Just a Few Words--from "Death's Jest Book"
One of my favorite fun authors is Reginald Hill. He's English, and writes crime fiction, so his work is a part of one of the most popular contemporary fiction genres.
You can tell, though, that Mr. Hill is a very erudite author. He could have written much more serious works--he certainly has the vocabulary for it.
I'm recently re-reading one of my old favorites of his, called "Death's Jest Book", apparently after an unfinished play by Thomas Beddoes.
I was intrigued to find out how many words I didn't know when I encountered this story once again. The first time I read it, I breezed through it for the story, wanting to know how it all came out, and didn't notice the unfamiliar vocabulary. This time, I paid more attention to the words, and here's a few nuggets for you, that I had to look up, because I didn't know what they meant. (Quite a few nuggets, and I'm only on page 195, about half way though the book!)
Adytum of Esfahan Jame
The word is "adytum" and means the most sacred place of worship in an ancient temple from which all lay people were excluded.
The word is "burin" and means a steel cutting tool with a sharp, beveled edge used in engraving stone.
a Cenotaph in London
A few more words for you:
Cenotaph: a monument erected in honor of a dead person whose remains are interred elsewhere
Episematic: aiding recognition between animals of the same species
Autotelic: a non-utilitarian theory of art stating that a work of art is an end of itself and needs no other justification
And just a few more:
Poppadoms : Thin, round crisp Indian bread, often served with curry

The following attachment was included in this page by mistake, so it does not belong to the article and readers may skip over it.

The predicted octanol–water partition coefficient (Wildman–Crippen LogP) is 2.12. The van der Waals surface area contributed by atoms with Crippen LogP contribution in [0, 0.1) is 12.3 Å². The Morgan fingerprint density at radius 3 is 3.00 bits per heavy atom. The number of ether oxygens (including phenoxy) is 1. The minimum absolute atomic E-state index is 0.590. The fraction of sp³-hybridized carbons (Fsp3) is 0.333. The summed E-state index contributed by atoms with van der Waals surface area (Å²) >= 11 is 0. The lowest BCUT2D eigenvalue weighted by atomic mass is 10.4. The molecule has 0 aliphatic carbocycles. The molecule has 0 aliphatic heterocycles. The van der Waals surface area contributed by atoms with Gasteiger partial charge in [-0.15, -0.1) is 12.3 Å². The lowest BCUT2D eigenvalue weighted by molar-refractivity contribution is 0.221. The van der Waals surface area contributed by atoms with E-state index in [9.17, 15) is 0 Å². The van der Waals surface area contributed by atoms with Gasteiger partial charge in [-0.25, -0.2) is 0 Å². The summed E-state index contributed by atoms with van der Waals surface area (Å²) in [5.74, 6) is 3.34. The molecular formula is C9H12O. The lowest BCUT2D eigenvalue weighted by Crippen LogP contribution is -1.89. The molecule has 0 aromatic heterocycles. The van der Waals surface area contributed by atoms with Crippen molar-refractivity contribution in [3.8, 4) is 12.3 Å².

Louche : Decadent; of questionable taste or morality
Eleemosynary : relating to an act of charity
Quaestor : Public officials in ancient Rome responsible for administering finance. (Reggie Hill has Cambridge using this term in lieu of "Bursar" in the book.)
Death's Jest Book, by Reginald Hill
I really like Mr. Hill's writing so very much. I don't mean to make him sound like a stuffy writer that uses unecessarily big words. He isn't. One of his main characters, Dalziel, says the funniest and crudest things (he's a Yorkshire man, no mistake!). His stories read like the wind; they are real potboilers, real pageturners. It makes it fun to learn new words, in this context!
Here's a very convenient link to a good online dictionary:
- Dictionary, Encyclopedia and Thesaurus - The Free Dictionary
Online Dictionary - Multiple dictionaries including: English dictionary, medical dictionary, legal dictionary, financial dictionary, computer dictionary, thesaurus, dictionary of acronyms and abbreviations, dictionary of idioms, thesaurus, Columbia e